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The Daily Wildcat

The Daily Wildcat

 

Engineering Senior’s Robot Catches Intel’s Eye

Lisa Beth Earle / Arizona Daily Wildcat

Matt Bunting, an electrical engineering senior, uses the frame of a videogame controller for the remote of a robot he created. Bunting originally made the robot for a robotics class and now Intel Corp. has ordered two of them, which use Intel processors, for use at industry trade shows.
Lisa Beth Earle
Lisa Beth Earle / Arizona Daily Wildcat Matt Bunting, an electrical engineering senior, uses the frame of a videogame controller for the remote of a robot he created. Bunting originally made the robot for a robotics class and now Intel Corp. has ordered two of them, which use Intel processors, for use at industry trade shows.

Matt Bunting, an electrical engineering senior, built a robot that caught the attention of the Intel Corporation.

The hexapod robot looks like a spider and has a camera that can tell the robot if it is moving forward, sideways, backward or is tilting. It has the ability to analyze the video and “”learn”” how to move straight forward.

The robot was a class project last spring in Bunting’s cognitive robotics class, ECE 596C.

“”I’ve always wanted to build a hexapod, but I never had the excuse. I never had the time and money to spend on this until I had this class,”” Bunting said. “”I think the most exciting part of the project was hearing from Intel.””

Bunting’s professor, Tony Lewis, an associate professor of electrical and computer engineering, said if a leg or motor is malfunctioning, the robot can alter its movements so it can continue to move in a straight line. He added that the paradigm on which Bunting is working is a concept that can be applied to skills beyond just walking.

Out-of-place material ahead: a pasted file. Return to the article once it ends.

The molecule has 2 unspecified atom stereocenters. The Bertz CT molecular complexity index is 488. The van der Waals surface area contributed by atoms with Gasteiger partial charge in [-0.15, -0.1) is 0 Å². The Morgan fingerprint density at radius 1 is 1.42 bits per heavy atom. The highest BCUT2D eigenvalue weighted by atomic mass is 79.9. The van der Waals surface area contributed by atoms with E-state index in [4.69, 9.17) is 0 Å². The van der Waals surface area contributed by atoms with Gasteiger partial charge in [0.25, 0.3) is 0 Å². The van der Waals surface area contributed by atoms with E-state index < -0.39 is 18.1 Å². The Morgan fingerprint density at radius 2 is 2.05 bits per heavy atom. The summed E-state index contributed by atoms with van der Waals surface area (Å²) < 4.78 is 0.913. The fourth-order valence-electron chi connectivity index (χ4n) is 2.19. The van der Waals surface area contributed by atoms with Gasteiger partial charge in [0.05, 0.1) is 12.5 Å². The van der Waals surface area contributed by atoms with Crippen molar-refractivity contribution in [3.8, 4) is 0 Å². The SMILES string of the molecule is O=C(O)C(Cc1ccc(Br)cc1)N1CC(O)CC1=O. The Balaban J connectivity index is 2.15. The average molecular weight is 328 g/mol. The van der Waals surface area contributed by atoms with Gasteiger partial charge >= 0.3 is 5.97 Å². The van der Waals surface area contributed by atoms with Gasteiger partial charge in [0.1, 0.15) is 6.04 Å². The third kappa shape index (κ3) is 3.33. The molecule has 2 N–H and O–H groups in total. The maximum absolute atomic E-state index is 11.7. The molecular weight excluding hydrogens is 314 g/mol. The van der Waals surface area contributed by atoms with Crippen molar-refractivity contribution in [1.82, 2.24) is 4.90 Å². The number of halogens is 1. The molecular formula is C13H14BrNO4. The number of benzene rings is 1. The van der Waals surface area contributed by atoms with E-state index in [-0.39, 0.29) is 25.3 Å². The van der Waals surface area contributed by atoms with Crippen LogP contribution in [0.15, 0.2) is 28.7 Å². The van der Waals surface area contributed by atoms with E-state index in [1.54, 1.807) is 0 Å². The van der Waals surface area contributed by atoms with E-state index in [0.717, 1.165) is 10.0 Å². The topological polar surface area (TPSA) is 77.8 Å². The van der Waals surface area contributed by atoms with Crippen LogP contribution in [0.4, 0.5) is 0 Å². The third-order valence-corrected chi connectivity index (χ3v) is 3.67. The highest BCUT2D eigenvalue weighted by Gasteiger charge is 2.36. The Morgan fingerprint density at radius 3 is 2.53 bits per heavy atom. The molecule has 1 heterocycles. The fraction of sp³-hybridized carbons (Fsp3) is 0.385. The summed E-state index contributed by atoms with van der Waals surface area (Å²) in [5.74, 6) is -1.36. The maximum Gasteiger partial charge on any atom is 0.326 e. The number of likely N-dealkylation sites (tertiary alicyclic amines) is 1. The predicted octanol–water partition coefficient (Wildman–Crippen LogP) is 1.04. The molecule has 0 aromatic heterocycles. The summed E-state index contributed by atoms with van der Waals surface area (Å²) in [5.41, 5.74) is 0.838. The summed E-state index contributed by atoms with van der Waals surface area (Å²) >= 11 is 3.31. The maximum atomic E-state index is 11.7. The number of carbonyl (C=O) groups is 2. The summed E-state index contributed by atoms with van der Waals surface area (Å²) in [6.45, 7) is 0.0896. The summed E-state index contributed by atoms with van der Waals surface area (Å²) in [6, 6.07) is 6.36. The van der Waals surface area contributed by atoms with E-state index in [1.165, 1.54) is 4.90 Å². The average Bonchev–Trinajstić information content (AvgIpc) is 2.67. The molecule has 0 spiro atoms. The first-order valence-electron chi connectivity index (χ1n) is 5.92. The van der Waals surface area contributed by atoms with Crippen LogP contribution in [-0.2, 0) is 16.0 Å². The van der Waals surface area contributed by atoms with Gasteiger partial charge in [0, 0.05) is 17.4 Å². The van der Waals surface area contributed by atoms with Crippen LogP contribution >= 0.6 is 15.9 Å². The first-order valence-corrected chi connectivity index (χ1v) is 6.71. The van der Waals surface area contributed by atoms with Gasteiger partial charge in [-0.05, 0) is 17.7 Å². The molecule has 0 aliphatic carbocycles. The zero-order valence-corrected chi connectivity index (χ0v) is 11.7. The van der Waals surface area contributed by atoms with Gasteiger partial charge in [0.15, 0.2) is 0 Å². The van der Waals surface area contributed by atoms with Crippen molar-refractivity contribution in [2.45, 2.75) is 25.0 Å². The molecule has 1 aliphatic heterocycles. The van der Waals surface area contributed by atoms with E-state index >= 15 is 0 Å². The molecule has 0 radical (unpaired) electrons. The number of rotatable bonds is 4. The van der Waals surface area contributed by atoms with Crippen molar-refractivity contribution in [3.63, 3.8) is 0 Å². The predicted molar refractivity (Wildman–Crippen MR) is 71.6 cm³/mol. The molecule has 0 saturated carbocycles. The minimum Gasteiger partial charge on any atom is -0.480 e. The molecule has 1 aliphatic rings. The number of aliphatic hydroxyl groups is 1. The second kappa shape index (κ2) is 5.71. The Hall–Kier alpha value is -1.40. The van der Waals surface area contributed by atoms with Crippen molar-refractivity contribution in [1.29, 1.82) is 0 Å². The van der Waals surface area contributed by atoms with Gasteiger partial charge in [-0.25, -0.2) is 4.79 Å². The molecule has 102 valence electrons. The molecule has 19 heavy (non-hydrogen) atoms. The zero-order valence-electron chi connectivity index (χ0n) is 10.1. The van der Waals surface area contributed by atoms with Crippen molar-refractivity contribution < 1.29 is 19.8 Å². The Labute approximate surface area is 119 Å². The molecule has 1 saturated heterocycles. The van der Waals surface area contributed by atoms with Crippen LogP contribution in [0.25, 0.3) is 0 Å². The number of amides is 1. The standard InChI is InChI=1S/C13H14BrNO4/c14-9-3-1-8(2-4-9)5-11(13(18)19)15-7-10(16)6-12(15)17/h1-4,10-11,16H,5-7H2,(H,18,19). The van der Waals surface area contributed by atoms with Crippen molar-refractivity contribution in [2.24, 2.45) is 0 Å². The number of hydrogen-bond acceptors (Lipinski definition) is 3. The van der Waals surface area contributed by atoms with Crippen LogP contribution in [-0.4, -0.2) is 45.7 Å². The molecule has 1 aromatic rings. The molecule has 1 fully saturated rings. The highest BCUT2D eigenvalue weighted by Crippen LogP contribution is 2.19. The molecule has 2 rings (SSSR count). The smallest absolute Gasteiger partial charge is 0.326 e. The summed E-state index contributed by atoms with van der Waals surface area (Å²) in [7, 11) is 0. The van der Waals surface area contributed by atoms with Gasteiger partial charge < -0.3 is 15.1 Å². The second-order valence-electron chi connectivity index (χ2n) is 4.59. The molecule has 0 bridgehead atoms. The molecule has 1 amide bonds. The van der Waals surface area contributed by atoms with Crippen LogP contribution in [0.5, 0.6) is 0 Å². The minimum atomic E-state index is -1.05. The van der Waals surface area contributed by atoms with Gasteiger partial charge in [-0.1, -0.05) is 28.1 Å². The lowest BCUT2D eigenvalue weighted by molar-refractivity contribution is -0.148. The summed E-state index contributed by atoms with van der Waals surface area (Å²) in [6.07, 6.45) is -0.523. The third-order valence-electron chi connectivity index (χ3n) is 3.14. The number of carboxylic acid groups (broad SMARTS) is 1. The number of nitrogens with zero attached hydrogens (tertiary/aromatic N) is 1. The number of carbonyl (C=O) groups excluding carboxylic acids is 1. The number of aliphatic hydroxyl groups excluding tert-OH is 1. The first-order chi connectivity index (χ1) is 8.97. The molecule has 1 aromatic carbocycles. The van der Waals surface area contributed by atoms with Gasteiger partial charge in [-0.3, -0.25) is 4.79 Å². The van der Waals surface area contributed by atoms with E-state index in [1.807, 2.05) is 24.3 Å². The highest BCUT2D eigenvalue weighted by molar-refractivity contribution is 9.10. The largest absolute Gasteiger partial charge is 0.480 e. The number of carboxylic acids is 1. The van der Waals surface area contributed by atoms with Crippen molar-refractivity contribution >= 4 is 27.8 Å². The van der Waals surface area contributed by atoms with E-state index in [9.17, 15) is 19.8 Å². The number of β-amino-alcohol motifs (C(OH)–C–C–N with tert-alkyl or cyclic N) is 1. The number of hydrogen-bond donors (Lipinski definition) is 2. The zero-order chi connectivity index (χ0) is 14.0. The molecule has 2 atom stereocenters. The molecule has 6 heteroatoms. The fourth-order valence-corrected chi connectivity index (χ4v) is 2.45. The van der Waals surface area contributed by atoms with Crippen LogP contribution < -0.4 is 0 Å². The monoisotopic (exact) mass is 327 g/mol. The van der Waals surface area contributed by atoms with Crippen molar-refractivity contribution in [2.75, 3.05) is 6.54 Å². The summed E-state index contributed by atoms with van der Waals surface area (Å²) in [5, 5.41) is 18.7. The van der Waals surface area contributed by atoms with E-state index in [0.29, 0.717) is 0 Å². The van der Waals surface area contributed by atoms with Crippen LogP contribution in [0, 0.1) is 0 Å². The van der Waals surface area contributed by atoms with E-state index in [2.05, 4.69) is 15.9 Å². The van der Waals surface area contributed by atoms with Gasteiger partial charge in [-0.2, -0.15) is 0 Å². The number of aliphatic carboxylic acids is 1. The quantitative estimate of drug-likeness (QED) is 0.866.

A video of the six-legged robot on YouTube was seen by Stewart Christie, a product marketing engineer with Intel’s Embedded and Communications Group in Chandler, Ariz. Christie asked Bunting to build two more similar robots using Intel’s Atom Z530 1.6 GHz processor or computer chip.

“”I put a message on the YouTube video asking if we could buy a couple of those things for marketing,”” Christie said.

Intel has about 150 sanctioned employees on Twitter, which is where Christie initially heard about the robot. Intel’s goal is to find compelling ways to market its computer chips.

“”It’s really difficult for us to find end products that are compelling for exhibition because the processors are embedded within them,”” Christie said.

He added that there might be lots of things, like cars or refrigerators, that use Intel chips, but people don’t know the brand of computer chip like they do with computers.

Christie said the robot is a great way to market Intel’s processor because the chip is not embedded in the robot.

Bunting agreed to build two more robots for Intel.

A 3-D printing company and CrustCrawler Robotics have also approached Bunting.

CrustCrawler Robotics is a company that develops and manufactures cutting-edge robots and robotic accessories. CrustCrawler wants Bunting to create software for the company’s next robotics kit.

Intel will use the robot at the Society of Women Engineers conference in Phoenix on Saturday. The robot will also be used at the Embedded World Conference in Nuremberg, Germany, held March 2 through 5, and at a university symposium in Milwaukee, Wis. during the second week of March.

“”He’s a real nice guy to work with,”” Christie said of Bunting.

Christie’s son went to the UA, and when he was visiting his son one weekend, he took a tour with Bunting and Lewis around the robotics lab at the UA.

“”It was quite impressive seeing this robot in person,”” Christie said.

Bunting brought his robot to Intel’s Phoenix office during a Halloween party where employees’ children were invited to trick-or-treat.

“”It’s scary enough for 3- and 4-year-olds,”” Chrisite said. 

Christie said he was so impressed with Bunting that he is writing a letter of recommendation to Carnegie Mellon University’s graduate program.

Bunting said he enjoys finding solutions to problems and working in labs and could see himself being a research professor after he finishes graduate school.

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